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Here’s why it matters. The risk for pneumococcal disease rises with age, with the highest risk among those aged 65 or older and younger adults with chronic medical or immunocompromised conditions. These groups carry more than 90% of the burden of invasive pneumococcal disease in adults.
Invasive pneumococcal disease (IPD) includes meningitis, bacteremia, and bacteremic pneumonia. In 2019, an estimated 30,000 cases of IPD resulted in 3000 deaths. Nonbacteremic pneumonia is classified as noninvasive disease. In 2017, more than 100,000 adults aged 19 or older were hospitalized with pneumococcal pneumonia.
The previous pneumococcal vaccine recommendation was complicated and confusing. The new recommendations are much more straightforward, with only two options to choose from:
- A two-vaccine sequence of PCV15 (brand name Vaxneuvance), followed by PPSV23, a polysaccharide vaccine (brand name Pneumovax 23), or
- A single dose of the new PCV20 vaccine (brand name Prevnar 20).
If you choose the dual vaccine option, give PCV15 first. But no matter the order, the recommended interval between PCV15 and PPSV23 is at least 1 year. However, for those with immunocompromising conditions, cochlear implants, or cerebrospinal fluid leaks, a minimum of 8 weeks can be considered.
PPSV23 is a pneumococcal polysaccharide vaccine that is made from capsular polysaccharide antigens. It does not produce memory B cells, and it is T-cell independent. Capsular polysaccharides found in pneumococcal conjugate vaccines are conjugated to a nontoxic diphtheria protein carrier called CRM197, thereby inducing higher levels of immunologic memory.
However, there is some concern that starting with the polysaccharide vaccine can blunt the immune response to the conjugate vaccine. That’s why PCV15 should ideally be given first.
PCV15 includes the same strains as PCV13, plus protection from two additional serotypes. PCV20 expands protection to five more. PPSV23 protects from serotypes covered by PCV20, with one exception: type 6A. It also covers four additional serotypes that are not included in the PCV20 repertoire.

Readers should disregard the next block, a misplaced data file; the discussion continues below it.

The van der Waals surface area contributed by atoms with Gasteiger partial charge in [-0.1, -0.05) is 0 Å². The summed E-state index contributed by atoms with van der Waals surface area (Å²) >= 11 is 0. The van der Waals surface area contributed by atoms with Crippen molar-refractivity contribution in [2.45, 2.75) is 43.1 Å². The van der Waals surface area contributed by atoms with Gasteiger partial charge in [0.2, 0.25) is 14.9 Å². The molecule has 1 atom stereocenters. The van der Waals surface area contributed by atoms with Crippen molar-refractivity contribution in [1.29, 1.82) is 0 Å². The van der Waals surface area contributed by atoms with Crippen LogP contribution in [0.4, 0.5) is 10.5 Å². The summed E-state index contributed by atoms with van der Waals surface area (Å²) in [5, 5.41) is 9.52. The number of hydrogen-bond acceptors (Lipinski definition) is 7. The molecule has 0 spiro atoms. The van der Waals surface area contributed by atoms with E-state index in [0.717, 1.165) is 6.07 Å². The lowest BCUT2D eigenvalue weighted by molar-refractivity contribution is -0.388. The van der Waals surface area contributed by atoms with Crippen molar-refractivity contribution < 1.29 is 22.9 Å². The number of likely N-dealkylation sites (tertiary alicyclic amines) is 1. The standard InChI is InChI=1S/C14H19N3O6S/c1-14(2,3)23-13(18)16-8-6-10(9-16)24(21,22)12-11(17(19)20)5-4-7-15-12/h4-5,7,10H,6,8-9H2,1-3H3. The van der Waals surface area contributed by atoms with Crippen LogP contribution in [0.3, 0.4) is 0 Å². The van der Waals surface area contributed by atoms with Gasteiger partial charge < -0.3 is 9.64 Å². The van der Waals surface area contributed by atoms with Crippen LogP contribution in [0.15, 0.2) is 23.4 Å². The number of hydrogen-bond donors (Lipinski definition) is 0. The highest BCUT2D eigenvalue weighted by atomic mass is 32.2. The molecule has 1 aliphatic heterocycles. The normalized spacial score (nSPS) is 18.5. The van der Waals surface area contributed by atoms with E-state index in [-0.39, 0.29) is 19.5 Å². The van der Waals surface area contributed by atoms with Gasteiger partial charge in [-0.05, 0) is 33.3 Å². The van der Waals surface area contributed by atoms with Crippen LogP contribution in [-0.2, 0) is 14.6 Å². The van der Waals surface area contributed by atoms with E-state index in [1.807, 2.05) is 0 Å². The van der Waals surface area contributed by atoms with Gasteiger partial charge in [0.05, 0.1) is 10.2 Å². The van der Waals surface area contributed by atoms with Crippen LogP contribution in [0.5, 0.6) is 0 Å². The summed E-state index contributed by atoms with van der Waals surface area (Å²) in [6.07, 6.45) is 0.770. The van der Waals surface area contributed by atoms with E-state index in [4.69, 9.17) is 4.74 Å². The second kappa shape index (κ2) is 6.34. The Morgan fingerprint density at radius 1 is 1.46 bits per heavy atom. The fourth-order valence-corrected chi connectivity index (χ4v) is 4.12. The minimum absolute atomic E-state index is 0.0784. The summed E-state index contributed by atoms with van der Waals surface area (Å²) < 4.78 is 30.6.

Here is the background on why there are two pneumococcal vaccine options. ACIP looks at available data. No head-to-head safety and efficacy studies have compared PCV20 with PCV15. A study comparing PCV20 with PCV13 showed that PCV20 triggered a lower immune response for 12-13 of 13 shared serotypes. However, the clinical relevance of this lower immunogenicity for PCV20 vs PCV13 is unknown. PCV20 is likely to provide improved protection against the five serotypes included in PPSV23, but not in PCV15. If you give PCV20 alone, you lose protection against the serotypes unique to PPSV23. Hence the two options.
Both options are included in the new ACIP adult schedule (Table 1 shows vaccines by age and Table 2 shows vaccine recommendations based on medical conditions and other indications). The new recommendation is simpler, but it may not stay that way. Some workgroup members favored a universal, age-based recommendation, starting at age 50 years rather than 65. This would provide more opportunities to vaccinate adults but could lead to waning immunity later in life when risk for disease is higher.
Administering PCV15 in series with the PPSV23 combo presents more logistical challenges, thus more controversy. Some workgroup members favor giving a dose of a higher-valent PCV to those who already had received PCV13 with or without PCV23. This did not happen. ACIP did not make this concession or recommendation. ACIP makes evidence-based decisions, and the incremental benefit of giving a higher valent PCV to those who had already received a dose of lower-valent PCV13 has not been studied.
Créditos: Comité científico Covid